Times Chronicle & Public Spirit

Diligence produces gift for which many can be thankful

- Jeff Edelstein

When our second child was born, my wife immediatel­y thought something was wrong. I poohpoohed this idea, insisting that our daughter was perfectly fine.

Well, fast-forward six months to a checkup, and our pediatrici­an is upset with where she’s at, and next thing you know she’s getting a CT scan, and a day later a neurologis­t sits us down to tell us to not expect our daughter to walk, talk, or be able to feed herself. Ever.

This, as you might imagine, was a gut punch. The world kind of shriveled up around me, and I didn’t know what to do. There was no actual diagnosis, just a collection of symptoms.

Honestly, the next 18 months were a bit of a blur. I stuck my hand in the sand, insisting things would be all right. My wife, however, dove in to trying to figure out what was to become of our daughter.

On two separate occasions — and if I wasn’t there to witness it, I wouldn’t believe it — neurologis­ts at CHOP asked my wife what her specialty was. As in, her medical specialty. Please note my wife was not, and never was, a doctor. But she was able to talk to these physicians as a peer, while I sat with a thumb metaphoric­ally up my posterior.

I was thankful for my wife during these times.

That original diagnosis proved to be bunk. Today, not only does our daughter walk, talk, and feed herself, she also won’t shut up and is fond of putting together a “snack” that includes 5 pounds of junk food. (As for the walking? Excellent walker, but, like many 11-yearolds, she’s just as happy sitting on the couch staring at her phone.)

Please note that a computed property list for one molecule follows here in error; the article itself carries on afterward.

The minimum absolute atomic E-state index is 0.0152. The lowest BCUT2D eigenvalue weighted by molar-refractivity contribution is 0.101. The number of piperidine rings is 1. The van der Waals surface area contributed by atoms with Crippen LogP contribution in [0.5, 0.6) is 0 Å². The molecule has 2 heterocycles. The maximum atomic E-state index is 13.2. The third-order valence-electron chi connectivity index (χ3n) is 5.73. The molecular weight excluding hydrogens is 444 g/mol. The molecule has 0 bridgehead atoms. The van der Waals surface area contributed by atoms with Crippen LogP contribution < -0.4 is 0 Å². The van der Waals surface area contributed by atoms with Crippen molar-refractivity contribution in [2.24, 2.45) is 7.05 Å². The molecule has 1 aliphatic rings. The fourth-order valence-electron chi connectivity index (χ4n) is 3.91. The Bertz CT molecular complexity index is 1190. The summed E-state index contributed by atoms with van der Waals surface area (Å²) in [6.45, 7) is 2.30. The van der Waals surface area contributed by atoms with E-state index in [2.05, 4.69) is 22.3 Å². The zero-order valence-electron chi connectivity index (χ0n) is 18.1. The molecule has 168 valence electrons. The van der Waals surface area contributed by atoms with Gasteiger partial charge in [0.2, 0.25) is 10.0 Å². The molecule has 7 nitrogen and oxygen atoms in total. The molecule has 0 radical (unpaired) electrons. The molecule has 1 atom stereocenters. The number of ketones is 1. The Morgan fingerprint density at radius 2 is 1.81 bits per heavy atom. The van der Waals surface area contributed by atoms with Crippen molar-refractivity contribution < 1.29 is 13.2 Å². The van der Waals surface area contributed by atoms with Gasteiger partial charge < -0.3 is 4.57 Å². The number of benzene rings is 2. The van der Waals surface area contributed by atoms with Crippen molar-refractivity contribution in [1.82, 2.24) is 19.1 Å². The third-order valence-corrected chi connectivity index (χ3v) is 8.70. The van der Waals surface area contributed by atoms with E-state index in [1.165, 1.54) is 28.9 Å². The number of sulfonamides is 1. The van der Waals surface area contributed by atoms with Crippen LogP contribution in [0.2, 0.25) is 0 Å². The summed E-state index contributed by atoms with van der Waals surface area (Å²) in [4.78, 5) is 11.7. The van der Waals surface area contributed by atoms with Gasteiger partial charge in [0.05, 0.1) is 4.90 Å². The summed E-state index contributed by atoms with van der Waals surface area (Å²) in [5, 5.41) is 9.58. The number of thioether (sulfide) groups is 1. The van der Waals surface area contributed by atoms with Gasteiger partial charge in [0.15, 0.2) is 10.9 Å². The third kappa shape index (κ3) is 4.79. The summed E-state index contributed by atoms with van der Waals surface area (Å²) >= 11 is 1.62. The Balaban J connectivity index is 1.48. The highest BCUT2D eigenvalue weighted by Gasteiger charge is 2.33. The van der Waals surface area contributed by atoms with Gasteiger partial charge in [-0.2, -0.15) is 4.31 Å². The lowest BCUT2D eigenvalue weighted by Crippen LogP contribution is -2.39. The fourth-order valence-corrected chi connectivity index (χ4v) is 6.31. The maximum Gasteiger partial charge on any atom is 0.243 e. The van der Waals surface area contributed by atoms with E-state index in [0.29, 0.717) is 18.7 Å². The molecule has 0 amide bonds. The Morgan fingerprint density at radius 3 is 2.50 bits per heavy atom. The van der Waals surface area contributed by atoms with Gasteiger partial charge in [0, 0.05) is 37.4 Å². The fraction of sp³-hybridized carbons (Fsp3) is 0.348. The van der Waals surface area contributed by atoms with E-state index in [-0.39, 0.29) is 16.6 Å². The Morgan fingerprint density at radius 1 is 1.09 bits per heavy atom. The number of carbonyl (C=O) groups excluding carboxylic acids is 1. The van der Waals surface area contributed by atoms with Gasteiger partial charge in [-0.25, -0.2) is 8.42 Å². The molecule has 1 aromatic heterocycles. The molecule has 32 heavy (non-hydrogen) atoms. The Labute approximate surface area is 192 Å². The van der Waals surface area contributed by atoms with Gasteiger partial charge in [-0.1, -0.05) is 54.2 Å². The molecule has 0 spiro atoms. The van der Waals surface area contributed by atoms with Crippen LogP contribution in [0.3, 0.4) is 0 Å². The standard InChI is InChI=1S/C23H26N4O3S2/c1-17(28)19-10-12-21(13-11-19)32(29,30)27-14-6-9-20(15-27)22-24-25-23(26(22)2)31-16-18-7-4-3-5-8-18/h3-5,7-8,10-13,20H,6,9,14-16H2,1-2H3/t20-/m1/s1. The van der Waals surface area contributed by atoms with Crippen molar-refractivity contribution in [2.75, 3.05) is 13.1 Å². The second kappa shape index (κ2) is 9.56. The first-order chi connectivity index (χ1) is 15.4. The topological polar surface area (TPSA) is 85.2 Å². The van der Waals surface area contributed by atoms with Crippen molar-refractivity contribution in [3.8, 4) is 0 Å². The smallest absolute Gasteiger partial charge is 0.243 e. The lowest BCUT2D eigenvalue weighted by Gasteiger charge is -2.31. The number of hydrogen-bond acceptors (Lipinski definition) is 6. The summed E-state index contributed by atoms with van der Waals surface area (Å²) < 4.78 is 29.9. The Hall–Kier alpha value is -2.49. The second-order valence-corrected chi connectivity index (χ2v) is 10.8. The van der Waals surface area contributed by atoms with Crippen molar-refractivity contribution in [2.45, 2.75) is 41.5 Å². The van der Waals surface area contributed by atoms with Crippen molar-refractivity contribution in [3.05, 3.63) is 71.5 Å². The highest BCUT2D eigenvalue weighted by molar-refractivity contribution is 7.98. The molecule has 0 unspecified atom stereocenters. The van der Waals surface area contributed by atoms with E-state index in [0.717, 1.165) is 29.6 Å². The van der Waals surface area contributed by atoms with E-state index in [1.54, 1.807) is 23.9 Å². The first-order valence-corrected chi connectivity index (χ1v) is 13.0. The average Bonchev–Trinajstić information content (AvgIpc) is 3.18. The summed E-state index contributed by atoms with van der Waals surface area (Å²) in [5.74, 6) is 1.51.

But, still, everything is not “fine.” She was eventually diagnosed with autism, and her IQ isn’t Einsteinia­n, and, well, you know. Not perfect.

But my wife dove into this as well. By the time our daughter was 2 years old, my wife started investigat­ing what school was going to look like for our daughter. She quickly became an expert in special education.

Soon thereafter, around the time our daughter was in first grade, she became an expert in special education law. We had to go to court to get our daughter the education to which she is legally entitled.

Why? Well, we were told by her teachers she would not be able to read. Today, though? She’s in the right educationa­l setting, and you’d better believe she can read. Might as well change the name of the bookstore to Barnes, Noble, and Edelstein.

I was thankful for my wife during these times.

And thus concludes the “what I’m thankful for” portion of the column.

But here’s the thing: My wife has helped, quite literally, hundreds of other families navigate the world of special education, never taking a dime for her efforts. Because of our daughter’s situation, my wife became an expert in special education. Because of our daughter’s situation, hundreds of kids have been helped. Because of our daughter’s situation, hundreds of families are happier today than they would’ve been otherwise.

Chaos Theory dictates that a butterfly flapping its wings in Kenya might lead to a snowstorm in Trenton one day. One decision point here can lead to another decision point down there.

Because of our daughter, my wife has made the lives of hundreds of children better.

So many people, as a result, don’t even realize how thankful they are for my daughter.

Decisions you make can, paths you go down, can have profound effects on others. Worth keeping in mind.

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